■ Painting the Modern Garden: Monet to Matisse opens at the Royal Academy, W1, on January 30. For full details, visit royalacademy.org.uk
The works of Claude Monet (1840-1926), father of Impressionism, are instantly recognisable. The Houses of Parliament (Effect of Fog), Haystacks and the numerous, ravishing depictions of water lilies are world-renowned — and three of the latter will be shown together for the first time since they were painted, at a Royal Academy exhibition in London this month. But Monet’s home in France, now fully restored, is a work of art in its own way.
Ablaze with colour, the house in Giverny, 46 miles from Paris, is set in two acres, surrounded by the famous water gardens depicted in his work. While living there, Monet had a chauffeur, cook, butler and eight gardeners. He was visited by painters, including Vincent van Gogh and Henri Matisse, and French prime minister Georges Clémenceau. However, this comfortable lifestyle belies the artist’s humble beginnings.
Monet was born to poor parents in Paris. His father was a shopkeeper, his mother a singer. His father wanted him to go into the family grocery business. Instead, aged 21, Monet enlisted in the cavalry. On a commission in Algeria, he came down with typhoid. His aunt managed to get him out of the forces and insisted he go to art school.
After living and painting in Paris, and visiting Holland and London, at 30 he married his model, Camille, mother of his first child, Jean. They later had a second son, Michel. In winter 1871, the family moved to Argenteuil, a picturesque village on the Seine. They lived there seven years and, like many painters’ families, they were very poor.
In 1878, chased by creditors, they left Argenteuil and went to stay in Vétheuil, between Paris and Rouen, sharing a house with one of Monet’s early buyers, Ernest Hoschedé, his wife Alice and their children, after Ernest, a department store magnate, went bankrupt.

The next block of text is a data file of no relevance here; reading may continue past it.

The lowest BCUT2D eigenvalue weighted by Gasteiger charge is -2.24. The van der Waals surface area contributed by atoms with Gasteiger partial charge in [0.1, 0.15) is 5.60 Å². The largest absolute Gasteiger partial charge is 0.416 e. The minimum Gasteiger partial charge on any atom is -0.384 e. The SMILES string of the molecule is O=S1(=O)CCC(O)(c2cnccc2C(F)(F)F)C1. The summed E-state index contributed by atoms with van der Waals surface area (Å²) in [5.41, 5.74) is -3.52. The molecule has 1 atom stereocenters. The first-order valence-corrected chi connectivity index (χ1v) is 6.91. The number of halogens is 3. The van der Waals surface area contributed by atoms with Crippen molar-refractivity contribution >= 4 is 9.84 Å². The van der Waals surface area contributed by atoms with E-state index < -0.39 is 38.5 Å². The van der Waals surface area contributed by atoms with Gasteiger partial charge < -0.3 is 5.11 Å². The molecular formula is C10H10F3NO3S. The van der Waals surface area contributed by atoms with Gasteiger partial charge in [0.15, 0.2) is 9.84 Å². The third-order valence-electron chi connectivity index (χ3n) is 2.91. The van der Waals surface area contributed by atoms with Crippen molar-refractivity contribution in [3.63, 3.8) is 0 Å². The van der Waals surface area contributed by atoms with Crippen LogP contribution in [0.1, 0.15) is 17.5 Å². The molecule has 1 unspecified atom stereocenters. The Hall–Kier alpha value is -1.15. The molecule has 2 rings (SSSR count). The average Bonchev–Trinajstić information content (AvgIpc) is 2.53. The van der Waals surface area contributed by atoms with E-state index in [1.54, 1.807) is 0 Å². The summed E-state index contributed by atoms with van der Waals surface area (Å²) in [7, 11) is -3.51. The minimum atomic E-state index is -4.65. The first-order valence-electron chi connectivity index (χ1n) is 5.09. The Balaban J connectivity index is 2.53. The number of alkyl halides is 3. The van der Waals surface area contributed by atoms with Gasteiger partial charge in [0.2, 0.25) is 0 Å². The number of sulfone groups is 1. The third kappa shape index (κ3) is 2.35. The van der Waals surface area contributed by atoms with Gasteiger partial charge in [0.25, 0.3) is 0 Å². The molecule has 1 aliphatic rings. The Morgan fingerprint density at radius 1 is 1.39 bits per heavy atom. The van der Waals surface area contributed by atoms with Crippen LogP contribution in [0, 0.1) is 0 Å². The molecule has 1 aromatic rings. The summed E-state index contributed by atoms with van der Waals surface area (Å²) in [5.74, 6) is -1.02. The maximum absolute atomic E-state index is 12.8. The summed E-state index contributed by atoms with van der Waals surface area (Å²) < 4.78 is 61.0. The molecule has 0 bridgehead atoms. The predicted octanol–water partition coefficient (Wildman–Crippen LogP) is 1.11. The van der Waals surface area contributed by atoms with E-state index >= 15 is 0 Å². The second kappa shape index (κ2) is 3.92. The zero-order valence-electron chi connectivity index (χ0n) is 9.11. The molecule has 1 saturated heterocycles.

Ernest eventually fled to Belgium, abandoning Alice. When Monet’s wife died, he and Alice lived together as a couple, with Monet’s two children and Alice’s six. They married more than a decade later. On a train ride one day, on the railway that used to run at the bottom of what would become his garden, Monet spotted a house in the village of Giverny. In 1883, aged 43, he rented the house with two acres of land — and stayed there until his death aged 86.
The long two-storey house is light and airy, with shutters on the windows. When Monet rented it, the gardens were already laid out in long beds divided by trees and he kept that basic pattern. He began gardening at once, roping in the children as labour.
In 1890, he asked his art dealer, Paul Durand-Ruel, for money to buy the house. Three years later, he bought five acres of marshy land across the other side of the railway. The train driver used to drop him off, unofficially, at his own back gate. Once Monet had got the extra land, he diverted the River Epte to create a large pond. Local farmers protested at this plan, but the artist won the battle, and began creating his famous water gardens.
Now fully restored, it is clear the house was a painter’s home. Monet painted the dining room buttercup yellow, with traditional red ochre and cream floor tiles. There is a bright blue kitchen with blue-and-white wall tiles and a massive range cooker, mid-turquoise walls downstairs and pale green ones upstairs. The outside of the house is no shrinking violet either, with strong pink walls offset by startling viridian shutters. These strident shades are a perfect foil for the garden, which blazes with colour like a painter’s palette.
Monet’s first studio, and his botanical library, were downstairs. The bedrooms, bathrooms and sitting room were upstairs, all comfortably furnished with wooden floors, rugs and big wardrobes.
Although the house was never grand, as he became wealthier, it became more comfortable. Since Monet rose at 4am to paint in the water gardens — having first sent a gardener out in a boat to wash all the lily pads — a decent bed was a must for a good night’s sleep. He and Alice had their own rooms. From the windows, the intense drifts and washes of jubilant colour outside must have been a constant source of inspiration.
Monet called Giverny his “most beautiful work of art”. While he was not alone in painting gardens, his 35 works on show in London demonstrate the depth of his passion.